Ethan Zuckerman was a designer and programmer for Tripod.com and when one of their advertising clients (an unnamed car company) freaked out that their advertisement (a banner ad) was appearing on a webpage which “celebrated a**l sex”, something had to be done. The company didn’t want to be associated with such things and demanded their ads were removed (and likely a refund). The solution? What if an advert could launch in its own window. Zuckerman wrote the code and the rest is history, for better or for worse.
“I’m sorry. Out intentions were good.” said Zuckerman.
The pop up advertisement may have been a hateful thing, but it waved the way for the internet to become as big as it has. It showed that the web was commercially ripe for the picking and that lead to huge investments and it’s all because of a car manufacturer didn’t like porn.
Thank you The Verge for providing us with this information.
Pedestrians walking down the streets of London have been greeted with some amazing and funny works of art. This is the making of Guus ter Beek and Tayfun Sarier, who apparently used a picture frame around an iPad to display some of their GIF artworks, taping the device in various places for people to enjoy and be amazed.
The colorful, lively and funny GIFs have been an eye-catcher for people walking down the streets, having them stop, take notice and even take some pictures of what the two artists displayed. It is said that after the GIFs got some attention, ter Beek and Sarier would then remove the iPad and place it in another location, recording people’s reactions as they walked past or stopped to admire them.
The two are said to be working in advertising, but also enjoy creating art projects on the side. They are said to be constantly showing each other GIFs, which is how the two came up with the project to “integrate the world of GIFs with our favorite hangouts.” The GIFs have also been chosen to ‘reflect their surroundings’, having an infinite hamburgers GIF for example placed in an area where food franchises are present.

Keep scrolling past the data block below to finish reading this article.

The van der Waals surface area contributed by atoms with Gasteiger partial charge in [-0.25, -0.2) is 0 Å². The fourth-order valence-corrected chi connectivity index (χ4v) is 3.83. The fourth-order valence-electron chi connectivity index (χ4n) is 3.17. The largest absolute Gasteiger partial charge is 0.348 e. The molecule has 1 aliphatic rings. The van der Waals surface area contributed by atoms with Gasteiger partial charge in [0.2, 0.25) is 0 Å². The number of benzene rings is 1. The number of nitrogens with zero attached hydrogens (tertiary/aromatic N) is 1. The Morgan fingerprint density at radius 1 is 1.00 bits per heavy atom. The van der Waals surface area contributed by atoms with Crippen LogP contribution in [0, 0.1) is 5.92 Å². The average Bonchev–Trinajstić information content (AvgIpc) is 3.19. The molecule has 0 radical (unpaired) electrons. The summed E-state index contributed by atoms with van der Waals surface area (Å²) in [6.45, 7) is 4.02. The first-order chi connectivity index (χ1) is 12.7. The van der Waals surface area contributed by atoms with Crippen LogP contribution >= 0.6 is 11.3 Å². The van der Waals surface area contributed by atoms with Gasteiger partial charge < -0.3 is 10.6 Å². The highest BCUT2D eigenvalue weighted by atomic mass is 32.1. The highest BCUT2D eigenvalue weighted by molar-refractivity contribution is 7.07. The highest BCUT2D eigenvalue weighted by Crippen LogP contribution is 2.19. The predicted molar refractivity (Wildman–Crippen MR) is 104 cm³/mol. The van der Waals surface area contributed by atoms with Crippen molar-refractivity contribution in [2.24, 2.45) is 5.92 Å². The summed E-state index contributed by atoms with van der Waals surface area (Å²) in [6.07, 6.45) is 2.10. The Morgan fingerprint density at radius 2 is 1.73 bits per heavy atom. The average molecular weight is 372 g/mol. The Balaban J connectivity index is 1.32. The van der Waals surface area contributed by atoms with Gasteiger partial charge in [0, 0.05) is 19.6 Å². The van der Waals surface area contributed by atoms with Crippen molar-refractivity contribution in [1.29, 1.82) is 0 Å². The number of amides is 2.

Earlier in the year, HP announced the imminent arrival of their ChromeBox, the desktop answer to the popular Chromebook line of systems that a number of manufacturers are offering. As a part of their product design and advertising, HP have stated (as can see in a shot of their website below) that users will get “The silent operation of the fanless design prevents dust from being funneled through computer case.” Well it appears that HP never got the memo to say that in order to qualify as a ‘fanless’ product, you can’t put a fan inside the chassis. To me this sounds like a simple concept to grasp but apparently I’d be wrong about that.
Following a video review on the system, YouTuber Lon Seidman discovered that HP have been sneaky placed a fan inside the chassis to keep things cool under the collar. This would therefore indicate to us that HP may have had a couple of problems during development to keep their Chromebox cool. The fact that there is a grill on the back of the chassis to ventilate heat through is also a bit of a give-away that there is some forced cooling going on. Placing the fan inside the chassis not only means that the Chromebox doesn’t qualify for the fanless tag, but their claim that dust is not being sucked into the case is also false – this is actually false advertising and can lead HP into a lot of trouble on the legal side of things.
As for the end-user, what does is mean to them? Well it simply means that the $10 premium that you would be paying to have a ‘silent and fanless’ unit over that of Asus’ offering is actually not worth the paper that it is written on. Simply put, save your money and get the cheaper unit that is (bar aesthetic design) identical. For such a big and well know vendor such as HP, this is to be perfectly honest a bit of a shameful discovery and we look forward to hearing their response on the subject.